Why we are addressing women’s financial exclusion

Sub-Saharan Africa has some of the lowest financial inclusion rates globally, particularly among women. There are 145 million women unbanked in sub-Saharan Africa. The majority of the population do not have a bank account and have no access to traditional methods of finance.

MicroLoan Foundation reaches the poorest and most financially excluded to empower them. We provide loans and training that’ll give women financial independence and autonomy likely for the first time in their lives.

Why are women financially excluded?

There are a number of factors that contribute to low financial inclusion rates in sub-Saharan Africa but two of the most prominent are poverty and rural living. These issues are exacerbated for women, who have lower education and literacy rates and less access to capital. You can read more about education rates in sub-Saharan Africa here.

According to Global Findex data, the global gender gap in financial account ownership has been static since 2011, with women’s statistics still sitting a long way behind men’s. Poor or no education severely restricts access to traditional financial services, as does living in rural areas, far from the nearest bank. Without the means to afford to buy a vehicle, and public transport rarely reaching their locations, travelling to the bank is simply not possible.

MicroLoan Foundation travels to these rural areas, where financial services do not reach, offering training sessions to suit those with no or very low levels of education. To include those who are illiterate we often conduct these sessions through song, dance and roleplay. These meetings teach business skills and financial literacy that the women won’t have been able to access before. We help our women to set up bank accounts, or mobile money accounts, empowering them financially and giving them control of their finances.

Why does it matter?

Women’s financial inclusion has benefits for all: the women, the community and for business.

In the UNDP Fast Fact Sheet on Gender Inequality they state that 80% of all jobs for women and girls in Asia and sub-Saharan Africa are in the informal work sector. This includes agriculture, a sector in which many living in rural poverty have no choice other than to work in. Informal sectors mean unreliable incomes, and, mostly, cash payments. This leaves women at higher risk of theft and means they do not get complete control over their finances and certainly cannot plan long term.

We aim to increase financial inclusion by creating opportunities for women to start their own business and access services. This inclusion empowers women, giving them financial independence and stronger economic decision-making power. Women are usually the primary carer for children or dependants but have limited control over the household finances. In many countries, including the countries we work in, when a woman is widowed, she often inherits nothing. Anything the husband owned goes to his family rather than his wife. This happened to Christabel – you can read her story by clicking here. By working to increase their independence women are in a stronger position to cope financially and continue to provide for their children in the case of their husband’s death.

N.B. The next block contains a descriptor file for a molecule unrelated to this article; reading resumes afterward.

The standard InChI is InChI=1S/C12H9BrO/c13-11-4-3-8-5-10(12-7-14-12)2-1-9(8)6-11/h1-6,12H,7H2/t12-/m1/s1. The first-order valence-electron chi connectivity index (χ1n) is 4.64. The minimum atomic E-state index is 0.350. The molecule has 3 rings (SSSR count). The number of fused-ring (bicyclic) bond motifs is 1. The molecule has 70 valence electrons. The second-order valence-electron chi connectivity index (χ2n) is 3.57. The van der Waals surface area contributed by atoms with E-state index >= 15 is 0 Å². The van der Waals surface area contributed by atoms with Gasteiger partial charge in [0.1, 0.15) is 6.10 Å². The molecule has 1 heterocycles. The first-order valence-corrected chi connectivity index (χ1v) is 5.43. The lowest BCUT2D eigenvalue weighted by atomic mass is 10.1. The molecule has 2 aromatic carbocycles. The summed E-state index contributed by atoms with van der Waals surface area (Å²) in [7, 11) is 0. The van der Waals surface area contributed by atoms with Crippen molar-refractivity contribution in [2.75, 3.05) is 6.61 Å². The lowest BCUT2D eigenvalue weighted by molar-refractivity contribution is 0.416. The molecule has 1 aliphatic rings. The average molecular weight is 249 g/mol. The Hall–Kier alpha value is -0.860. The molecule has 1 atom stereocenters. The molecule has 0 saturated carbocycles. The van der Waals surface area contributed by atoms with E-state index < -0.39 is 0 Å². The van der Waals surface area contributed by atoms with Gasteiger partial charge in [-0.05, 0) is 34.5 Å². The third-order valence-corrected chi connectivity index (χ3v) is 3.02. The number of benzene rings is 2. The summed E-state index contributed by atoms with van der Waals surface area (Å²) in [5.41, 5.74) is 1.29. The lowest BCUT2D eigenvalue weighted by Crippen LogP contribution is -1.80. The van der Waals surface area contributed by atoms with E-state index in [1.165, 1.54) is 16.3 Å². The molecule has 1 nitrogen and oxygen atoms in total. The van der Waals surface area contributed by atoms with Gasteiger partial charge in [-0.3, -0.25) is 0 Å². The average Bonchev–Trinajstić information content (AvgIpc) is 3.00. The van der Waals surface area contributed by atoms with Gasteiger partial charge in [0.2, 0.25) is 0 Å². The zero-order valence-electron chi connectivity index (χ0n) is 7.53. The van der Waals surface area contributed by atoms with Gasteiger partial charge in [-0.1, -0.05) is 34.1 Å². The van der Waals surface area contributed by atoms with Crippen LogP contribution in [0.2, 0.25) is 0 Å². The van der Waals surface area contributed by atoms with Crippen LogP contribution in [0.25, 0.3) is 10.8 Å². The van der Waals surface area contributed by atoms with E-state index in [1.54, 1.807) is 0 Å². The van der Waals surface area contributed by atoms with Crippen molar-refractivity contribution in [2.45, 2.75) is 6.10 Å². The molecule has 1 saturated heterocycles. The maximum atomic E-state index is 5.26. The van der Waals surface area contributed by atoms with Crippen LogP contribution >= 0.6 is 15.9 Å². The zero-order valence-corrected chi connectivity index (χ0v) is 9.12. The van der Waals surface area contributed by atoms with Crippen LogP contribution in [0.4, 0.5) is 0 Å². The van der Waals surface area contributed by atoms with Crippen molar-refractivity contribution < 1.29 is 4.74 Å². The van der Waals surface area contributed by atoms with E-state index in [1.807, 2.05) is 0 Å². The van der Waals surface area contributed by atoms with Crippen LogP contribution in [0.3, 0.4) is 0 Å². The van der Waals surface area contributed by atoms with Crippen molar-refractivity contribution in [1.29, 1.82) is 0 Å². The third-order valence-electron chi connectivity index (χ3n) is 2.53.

Women are more likely to invest their earnings into their families, prioritising education, healthcare and wellbeing. All this will help ensure families have the best chance of a future outside of poverty.

“Increasing women’s economic participation in the formal sector creates more efficient, productive, and transparent economies.” (GSMA report)

How can MicroLoan Foundation change this, and how technology plays a role

MicroLoan Foundation is committed to increasing financial inclusion rates for rural women living in poverty in Malawi, Zambia and Zimbabwe. We help women set up bank accounts and teach them how to manage their finances.  This helps them become are financially empowered and financially independent.

“Mobile money has shown itself to be a powerful catalyst for financial inclusion, bringing financial services to the underserved for the first time.” (GSMA report)

One of the mechanisms that is revolutionising financial inclusion in sub-Saharan Africa is mobile money. It has shown itself to be a useful tool in widening economic participation to those previously excluded. This explains why all 13 of the countries in the world where penetration of mobile money accounts is 10% or more are in sub-Saharan Africa, the area where traditional financial inclusion rates are at their lowest. Mobile money’s existence means that the increase in financial inclusion has been highest amongst the poorest sections of the population.

“In Sub-Saharan Africa the mobile phone is increasingly being used to extend financial services past the limits of bank branches. Mobile money accounts, by providing more convenient and affordable financial services, offer promise for reaching unbanked adults traditionally excluded from the formal financial system—such as women, poor people, young people, and those living in rural areas.” (GSMA report)

Mobile money aids MicroLoan’s mission of expanding financial inclusion to those excluded or unreached by traditional financial mechanisms.

All our operations in Zimbabwe use mobile money, and we are piloting a mobile money scheme in some of Zambia. You can read more about how MicroLoan is using mobile money here. 

Conclusion

Mobile money is one of the many ways we are addressing women’s financial exclusion. Our operations aim to financially empower the poorest women in the world, giving them the opportunity to transform their lives.

If you want to contribute to empowering the financially marginalised please click here:

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